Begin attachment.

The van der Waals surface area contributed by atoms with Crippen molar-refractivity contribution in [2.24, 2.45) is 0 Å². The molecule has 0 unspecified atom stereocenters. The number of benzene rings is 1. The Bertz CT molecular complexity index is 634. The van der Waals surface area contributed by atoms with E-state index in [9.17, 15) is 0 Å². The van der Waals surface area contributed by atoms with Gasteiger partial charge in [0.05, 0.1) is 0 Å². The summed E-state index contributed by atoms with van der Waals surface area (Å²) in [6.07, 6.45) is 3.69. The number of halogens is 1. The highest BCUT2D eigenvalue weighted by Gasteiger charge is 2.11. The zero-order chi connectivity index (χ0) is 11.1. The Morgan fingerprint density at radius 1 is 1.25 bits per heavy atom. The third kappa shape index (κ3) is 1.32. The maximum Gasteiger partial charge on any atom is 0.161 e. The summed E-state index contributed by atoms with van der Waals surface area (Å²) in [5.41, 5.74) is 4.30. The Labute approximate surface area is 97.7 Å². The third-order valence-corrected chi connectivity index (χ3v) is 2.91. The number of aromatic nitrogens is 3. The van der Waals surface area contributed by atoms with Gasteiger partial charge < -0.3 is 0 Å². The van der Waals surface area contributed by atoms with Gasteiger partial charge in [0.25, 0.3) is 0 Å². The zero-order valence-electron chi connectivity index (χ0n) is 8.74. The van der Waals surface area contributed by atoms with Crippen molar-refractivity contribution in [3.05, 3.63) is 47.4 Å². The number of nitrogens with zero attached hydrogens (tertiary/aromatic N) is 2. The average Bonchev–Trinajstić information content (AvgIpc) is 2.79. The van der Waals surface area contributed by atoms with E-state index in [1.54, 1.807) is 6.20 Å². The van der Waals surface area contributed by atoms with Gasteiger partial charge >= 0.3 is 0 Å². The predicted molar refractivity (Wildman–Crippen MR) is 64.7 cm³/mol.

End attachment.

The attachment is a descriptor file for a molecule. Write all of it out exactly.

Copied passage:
The van der Waals surface area contributed by atoms with Crippen molar-refractivity contribution in [2.24, 2.45) is 0 Å². The molecule has 0 unspecified atom stereocenters. The number of benzene rings is 1. The Bertz CT molecular complexity index is 634. The van der Waals surface area contributed by atoms with E-state index in [9.17, 15) is 0 Å². The van der Waals surface area contributed by atoms with Gasteiger partial charge in [0.05, 0.1) is 0 Å². The summed E-state index contributed by atoms with van der Waals surface area (Å²) in [6.07, 6.45) is 3.69. The number of halogens is 1. The highest BCUT2D eigenvalue weighted by Gasteiger charge is 2.11. The zero-order chi connectivity index (χ0) is 11.1. The Morgan fingerprint density at radius 1 is 1.25 bits per heavy atom. The third kappa shape index (κ3) is 1.32. The maximum Gasteiger partial charge on any atom is 0.161 e. The summed E-state index contributed by atoms with van der Waals surface area (Å²) in [5.41, 5.74) is 4.30. The Labute approximate surface area is 97.7 Å². The third-order valence-corrected chi connectivity index (χ3v) is 2.91. The number of aromatic nitrogens is 3. The van der Waals surface area contributed by atoms with Gasteiger partial charge < -0.3 is 0 Å². The van der Waals surface area contributed by atoms with Gasteiger partial charge in [0.25, 0.3) is 0 Å². The zero-order valence-electron chi connectivity index (χ0n) is 8.74. The van der Waals surface area contributed by atoms with Crippen molar-refractivity contribution in [3.05, 3.63) is 47.4 Å². The number of nitrogens with zero attached hydrogens (tertiary/aromatic N) is 2. The average Bonchev–Trinajstić information content (AvgIpc) is 2.79. The van der Waals surface area contributed by atoms with E-state index in [1.54, 1.807) is 6.20 Å². The van der Waals surface area contributed by atoms with Gasteiger partial charge >= 0.3 is 0 Å². The predicted molar refractivity (Wildman–Crippen MR) is 64.7 cm³/mol.